Chicago-- To Federal Communications Commission chairman Kevin Martin, it was almost hard to tell whether the SUPERCOMM exhibit floor here was really the one from January’s Consumer Electronics Show in Las Vegas.
While video dominated much of the booth activity, the need to obtain local cable franchises to deliver video services was the topic of much of the talk in the halls.
Verizon Communications Inc. CEO Ivan Seidenberg addressed the issue head-on in his June 7 keynote address. He told some of the 25,000 SUPERCOMM attendees that Verizon is willing to pay local governments franchise fees, but he added that placing the same full franchise agreements on the second, third or even fourth wireline franchise operator was unfair.
“This is not an issue of us paying our fair share,” which Verizon is willing to do, he said. “It’s bizarre to ask us to file for a franchise under the same terms as the first provider did, as a monopoly. We need to simplify and reform the franchising process that is acting as a barrier to video competition.”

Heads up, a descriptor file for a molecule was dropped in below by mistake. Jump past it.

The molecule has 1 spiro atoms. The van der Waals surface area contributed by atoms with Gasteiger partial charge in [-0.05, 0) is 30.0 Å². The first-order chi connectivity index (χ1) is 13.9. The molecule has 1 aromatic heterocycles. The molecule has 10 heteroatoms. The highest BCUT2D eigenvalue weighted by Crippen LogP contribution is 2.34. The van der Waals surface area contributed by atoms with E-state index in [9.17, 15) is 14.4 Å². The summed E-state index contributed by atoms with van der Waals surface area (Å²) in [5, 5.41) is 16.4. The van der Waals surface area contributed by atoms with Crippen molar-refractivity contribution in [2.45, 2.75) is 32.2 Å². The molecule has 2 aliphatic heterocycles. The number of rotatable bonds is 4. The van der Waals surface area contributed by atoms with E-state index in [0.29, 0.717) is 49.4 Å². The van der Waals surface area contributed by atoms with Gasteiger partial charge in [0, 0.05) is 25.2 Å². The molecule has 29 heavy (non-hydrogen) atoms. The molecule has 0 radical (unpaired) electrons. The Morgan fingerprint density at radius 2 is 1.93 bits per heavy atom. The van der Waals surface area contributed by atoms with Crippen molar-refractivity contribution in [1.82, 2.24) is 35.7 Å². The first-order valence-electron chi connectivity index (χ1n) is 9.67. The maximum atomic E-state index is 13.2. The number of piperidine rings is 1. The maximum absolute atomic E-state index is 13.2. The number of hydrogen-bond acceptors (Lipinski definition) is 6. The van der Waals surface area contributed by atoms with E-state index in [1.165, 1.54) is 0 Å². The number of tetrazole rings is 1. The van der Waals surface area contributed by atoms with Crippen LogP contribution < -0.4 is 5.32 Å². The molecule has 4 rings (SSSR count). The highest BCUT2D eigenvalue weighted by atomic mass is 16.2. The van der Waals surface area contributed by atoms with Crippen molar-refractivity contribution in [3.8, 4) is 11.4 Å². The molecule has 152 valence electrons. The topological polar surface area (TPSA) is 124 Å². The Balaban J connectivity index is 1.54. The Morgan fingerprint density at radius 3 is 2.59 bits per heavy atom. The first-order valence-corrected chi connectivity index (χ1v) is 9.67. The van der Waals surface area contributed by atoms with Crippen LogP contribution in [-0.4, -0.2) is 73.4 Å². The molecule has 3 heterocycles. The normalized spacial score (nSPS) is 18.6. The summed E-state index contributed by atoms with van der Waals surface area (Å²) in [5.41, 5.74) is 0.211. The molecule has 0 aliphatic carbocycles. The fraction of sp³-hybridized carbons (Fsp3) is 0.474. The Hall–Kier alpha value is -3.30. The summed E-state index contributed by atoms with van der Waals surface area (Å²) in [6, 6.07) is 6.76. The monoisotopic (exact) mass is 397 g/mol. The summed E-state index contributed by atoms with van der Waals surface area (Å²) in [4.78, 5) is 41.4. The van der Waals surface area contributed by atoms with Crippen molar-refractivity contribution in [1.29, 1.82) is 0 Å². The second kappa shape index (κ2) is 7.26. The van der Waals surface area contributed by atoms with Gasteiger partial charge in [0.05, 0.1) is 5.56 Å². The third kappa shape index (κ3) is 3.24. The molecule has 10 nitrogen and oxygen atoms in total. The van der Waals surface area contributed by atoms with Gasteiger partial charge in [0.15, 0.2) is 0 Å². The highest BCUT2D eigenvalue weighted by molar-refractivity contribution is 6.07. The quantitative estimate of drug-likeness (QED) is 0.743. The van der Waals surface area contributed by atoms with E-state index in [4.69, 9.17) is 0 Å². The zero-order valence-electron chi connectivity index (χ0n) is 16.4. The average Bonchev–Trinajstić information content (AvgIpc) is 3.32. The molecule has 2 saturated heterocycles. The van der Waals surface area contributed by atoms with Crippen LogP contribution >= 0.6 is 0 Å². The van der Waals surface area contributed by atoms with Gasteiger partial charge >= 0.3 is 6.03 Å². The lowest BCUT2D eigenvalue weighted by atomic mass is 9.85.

Still, Verizon executives indicated that the telco would continue to seek franchises beyond the six they’ve already signed.
Meanwhile, SBC Communications Inc. executives shrugged off the news that software delays are causing it to push off its full consumer Internet-protocol-TV launch date until 2006.
“This is a massive program,” SBC vice president of product and strategy Jeff Weber said. “The real challenge is to bring it all together,” and software integration is just one piece of that, he added.
Similar comments came from Microsoft Corp., which was the subject of reports that its IPTV software was not ready for customer Swisscom AG.
“We’re one piece of a big puzzle,” Microsoft TV director of marketing Ed Graczyk said. While their have been minor delays, he added, “Nothing is hugely off schedule.”
For more from SUPERCOMM, please see Matt Stump’s story on page eight of Monday’s issue of Multichannel News.